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From the Moshpit #6: System of a Down

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by Joe Ambrose, Literary Editor for outsideleft.com
originally published: April, 2005
They recorded, in the company of the rarely wrong Rick Rubin, music that involved real thought processes
by Joe Ambrose, Literary Editor for outsideleft.com
originally published: April, 2005
They recorded, in the company of the rarely wrong Rick Rubin, music that involved real thought processes

It was tough getting a ticket for System of a Down at the London Astoria on April 4th because, despite their integrity, they're a chart topping act also topping bills at festivals which take place in fields.

When I started work on my book about moshing five years ago I knew a great deal about certain strands of guitar driven rock - particularly punk rock - but I was somewhat vague about the plethora of metal sub-genres then sprouting like mushrooms at dawn. I soon learned that the broad church once known as heavy metal is populated by a wide range of bitter vindictive Republican assholes with long hair and poor attitudes. Real "good guy" bands were thin on the ground. Slipknot, Queens of the Stone Age, and System of a Down all had things going for them. They seemed personally flaky, and therefore exciting, but SOAD were stranger than the rest. Motivated teenagers were always mentioning them to me or lending me their albums, especially Toxicity. At one stage I had Toxicity on vinyl, CD, Special Limited Edition With Cd-Rom, and Minidisc.

The aforementioned bands gave something back to their fans in a way that went beyond the rhetoric which is the most sickening thing about nu metal. As they grew in stature and influence, the good bands proved their essentially democratic nature. There came a time - a very good time - when you could see members of Slipknot or the Queens promoting solo/side projects in modestly sized venues all over the world.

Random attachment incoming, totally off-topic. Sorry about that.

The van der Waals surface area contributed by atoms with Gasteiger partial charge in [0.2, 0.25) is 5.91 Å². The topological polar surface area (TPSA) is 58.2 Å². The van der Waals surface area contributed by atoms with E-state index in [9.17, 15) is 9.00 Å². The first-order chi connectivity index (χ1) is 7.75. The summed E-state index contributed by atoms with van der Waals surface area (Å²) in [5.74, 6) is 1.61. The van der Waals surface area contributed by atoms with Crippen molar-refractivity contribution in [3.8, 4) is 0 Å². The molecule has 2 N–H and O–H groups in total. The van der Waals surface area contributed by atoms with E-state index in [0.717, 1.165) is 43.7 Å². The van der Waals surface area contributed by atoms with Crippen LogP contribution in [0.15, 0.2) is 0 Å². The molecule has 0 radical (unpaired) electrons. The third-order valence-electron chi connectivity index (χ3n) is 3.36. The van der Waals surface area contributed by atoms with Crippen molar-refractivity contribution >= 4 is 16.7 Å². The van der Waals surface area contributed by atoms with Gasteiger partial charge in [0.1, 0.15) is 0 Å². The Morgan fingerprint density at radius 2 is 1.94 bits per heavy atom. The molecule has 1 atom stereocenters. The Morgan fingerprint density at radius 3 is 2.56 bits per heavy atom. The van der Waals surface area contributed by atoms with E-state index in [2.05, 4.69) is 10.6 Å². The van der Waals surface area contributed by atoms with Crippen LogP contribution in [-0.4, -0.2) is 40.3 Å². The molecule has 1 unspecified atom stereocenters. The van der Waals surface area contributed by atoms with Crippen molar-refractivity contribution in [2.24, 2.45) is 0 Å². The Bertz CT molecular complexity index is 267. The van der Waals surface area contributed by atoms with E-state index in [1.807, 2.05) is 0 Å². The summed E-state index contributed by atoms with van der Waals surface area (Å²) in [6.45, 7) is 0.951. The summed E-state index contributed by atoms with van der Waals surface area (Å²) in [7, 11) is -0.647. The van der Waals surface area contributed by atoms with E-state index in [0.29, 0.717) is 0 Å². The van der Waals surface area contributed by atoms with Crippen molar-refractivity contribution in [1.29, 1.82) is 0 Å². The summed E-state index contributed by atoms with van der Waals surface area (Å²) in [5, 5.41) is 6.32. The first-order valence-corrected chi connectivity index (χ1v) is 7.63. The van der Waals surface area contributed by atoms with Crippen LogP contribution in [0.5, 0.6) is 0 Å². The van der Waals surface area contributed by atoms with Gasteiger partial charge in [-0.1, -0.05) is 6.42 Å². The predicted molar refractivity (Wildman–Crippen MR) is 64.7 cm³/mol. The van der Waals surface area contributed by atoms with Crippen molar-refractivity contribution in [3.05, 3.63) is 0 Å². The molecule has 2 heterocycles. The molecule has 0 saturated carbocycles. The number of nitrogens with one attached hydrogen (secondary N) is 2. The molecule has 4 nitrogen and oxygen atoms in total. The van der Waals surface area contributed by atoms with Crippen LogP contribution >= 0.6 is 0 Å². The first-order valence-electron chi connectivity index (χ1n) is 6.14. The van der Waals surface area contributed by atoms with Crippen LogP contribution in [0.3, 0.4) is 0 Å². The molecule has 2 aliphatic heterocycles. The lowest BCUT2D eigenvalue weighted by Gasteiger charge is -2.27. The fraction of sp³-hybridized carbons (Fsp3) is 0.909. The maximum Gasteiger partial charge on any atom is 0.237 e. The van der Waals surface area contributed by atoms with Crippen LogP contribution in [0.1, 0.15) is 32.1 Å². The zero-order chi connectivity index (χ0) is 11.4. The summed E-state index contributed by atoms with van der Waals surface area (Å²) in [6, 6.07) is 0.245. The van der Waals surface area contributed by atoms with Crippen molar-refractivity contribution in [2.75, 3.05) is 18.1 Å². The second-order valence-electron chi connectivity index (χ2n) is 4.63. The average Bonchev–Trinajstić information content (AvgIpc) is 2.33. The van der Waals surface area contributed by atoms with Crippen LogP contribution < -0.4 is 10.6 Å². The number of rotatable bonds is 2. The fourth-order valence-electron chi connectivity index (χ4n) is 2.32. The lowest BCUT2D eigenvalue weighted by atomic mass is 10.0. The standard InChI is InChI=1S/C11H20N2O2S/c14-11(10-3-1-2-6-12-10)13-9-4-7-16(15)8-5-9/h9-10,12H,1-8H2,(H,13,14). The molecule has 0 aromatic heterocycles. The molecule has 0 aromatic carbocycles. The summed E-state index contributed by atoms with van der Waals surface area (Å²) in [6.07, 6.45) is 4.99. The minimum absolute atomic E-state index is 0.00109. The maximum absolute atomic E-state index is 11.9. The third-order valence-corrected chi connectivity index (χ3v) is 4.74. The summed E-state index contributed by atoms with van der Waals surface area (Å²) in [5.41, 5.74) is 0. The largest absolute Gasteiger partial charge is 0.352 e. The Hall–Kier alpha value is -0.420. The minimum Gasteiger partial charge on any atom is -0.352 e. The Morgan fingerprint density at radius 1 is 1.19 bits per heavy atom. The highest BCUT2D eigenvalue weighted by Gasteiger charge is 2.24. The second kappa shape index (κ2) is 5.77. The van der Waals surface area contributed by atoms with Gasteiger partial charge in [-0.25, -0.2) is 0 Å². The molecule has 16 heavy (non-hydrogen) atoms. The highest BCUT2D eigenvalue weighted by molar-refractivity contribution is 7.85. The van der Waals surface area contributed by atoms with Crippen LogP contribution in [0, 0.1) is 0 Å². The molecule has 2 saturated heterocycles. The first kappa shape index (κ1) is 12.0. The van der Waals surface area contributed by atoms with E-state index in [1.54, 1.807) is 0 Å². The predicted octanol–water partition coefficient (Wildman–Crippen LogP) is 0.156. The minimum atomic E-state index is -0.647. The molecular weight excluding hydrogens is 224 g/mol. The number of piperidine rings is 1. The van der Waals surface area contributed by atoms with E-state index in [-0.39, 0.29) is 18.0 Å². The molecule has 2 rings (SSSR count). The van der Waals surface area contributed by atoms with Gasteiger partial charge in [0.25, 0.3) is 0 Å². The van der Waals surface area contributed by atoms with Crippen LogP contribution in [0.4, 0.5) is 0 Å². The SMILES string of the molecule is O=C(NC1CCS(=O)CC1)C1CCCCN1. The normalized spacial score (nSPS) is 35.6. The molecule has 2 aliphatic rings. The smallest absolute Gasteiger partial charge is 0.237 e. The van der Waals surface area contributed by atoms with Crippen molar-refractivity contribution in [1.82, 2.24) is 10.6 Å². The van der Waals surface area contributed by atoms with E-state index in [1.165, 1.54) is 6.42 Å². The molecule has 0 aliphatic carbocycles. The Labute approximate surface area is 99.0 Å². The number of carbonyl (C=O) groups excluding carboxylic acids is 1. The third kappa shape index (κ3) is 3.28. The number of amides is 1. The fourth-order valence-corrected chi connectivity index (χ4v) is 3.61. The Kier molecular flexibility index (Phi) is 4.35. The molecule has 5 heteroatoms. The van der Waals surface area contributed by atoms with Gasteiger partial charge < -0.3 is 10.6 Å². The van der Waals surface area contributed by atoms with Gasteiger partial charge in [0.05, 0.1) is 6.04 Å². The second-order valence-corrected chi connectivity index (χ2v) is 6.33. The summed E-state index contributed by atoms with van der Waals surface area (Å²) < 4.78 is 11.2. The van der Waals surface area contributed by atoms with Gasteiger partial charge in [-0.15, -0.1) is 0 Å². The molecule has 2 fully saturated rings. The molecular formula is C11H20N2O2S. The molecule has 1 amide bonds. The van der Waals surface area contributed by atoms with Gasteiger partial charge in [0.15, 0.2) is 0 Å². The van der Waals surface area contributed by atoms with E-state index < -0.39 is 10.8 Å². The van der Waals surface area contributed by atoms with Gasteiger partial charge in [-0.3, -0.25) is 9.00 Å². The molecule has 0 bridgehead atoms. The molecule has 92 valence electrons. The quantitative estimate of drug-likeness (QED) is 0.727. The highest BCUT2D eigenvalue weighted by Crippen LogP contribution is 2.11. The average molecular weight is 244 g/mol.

System of a Down, heading off into the world of Ozzfest headline slots, proved their mettle in an alternative way. They recorded, in the company of the rarely wrong Rick Rubin, music that involved real thought processes. Socially aware Armenian-Americans, they held on to a strong campaigning political spirit. Their site refers their fans to countless righteous causes and issues, Metal bands who campaign on behalf of feminists in Turkey and against the malign extremes of American capitalism are thin on the ground.

I like this somewhat brash, uncouth, band. I like their fans, who are not the usual self-pitying mournful nancy boys you bump into in nu metal pits. The Astoria mob were largely male, a good clean cross section of what constitutes a rock crowd. Generally aged between 15 and 25, they didn't allow themselves much room for moshing or for breathing. I think they were so freaked to be watching a festival band in an intimate club that they clustered tight around the stage in disbelief. This was a pity because SOAD were laying out some pretty sophisticated and toe tapping rhythms; a danceable contribution to teenage revolution. The music is not quite as challenging as I remember it, and I'd be damned if I would name one of their songs, but they sure sounded fine in their chainsaw-amphetamine way.

They're doing a benefit concert, "Souls 2005," at the Universal Amphitheatre in Los Angeles on Sunday, April 24th. Proceeds will benefit organizations working to end genocide worldwide. The show sold out in less than two minutes. Suck on that Fred Durst, you macho, militaristic, posturing, has-been.

Joe Ambroses's book, Moshpit Culture, extreme travel writing from within the moshing subculture, is published by Omnibus Press.

see more stories from outsideleft's Music archive »»

Joe Ambrose
Literary Editor

Joe Ambrose has written 14 books, including Chelsea Hotel Manhattan and The Fenian Reader. Joe is currently working on his next book, Look at Us Now - The Life and Death of Muammar Ghadaffi, which is an expanded version of a story first published in the anthology CUT UP! Visit Joe's website for all the latest info: JoeAmbrose.co.uk.

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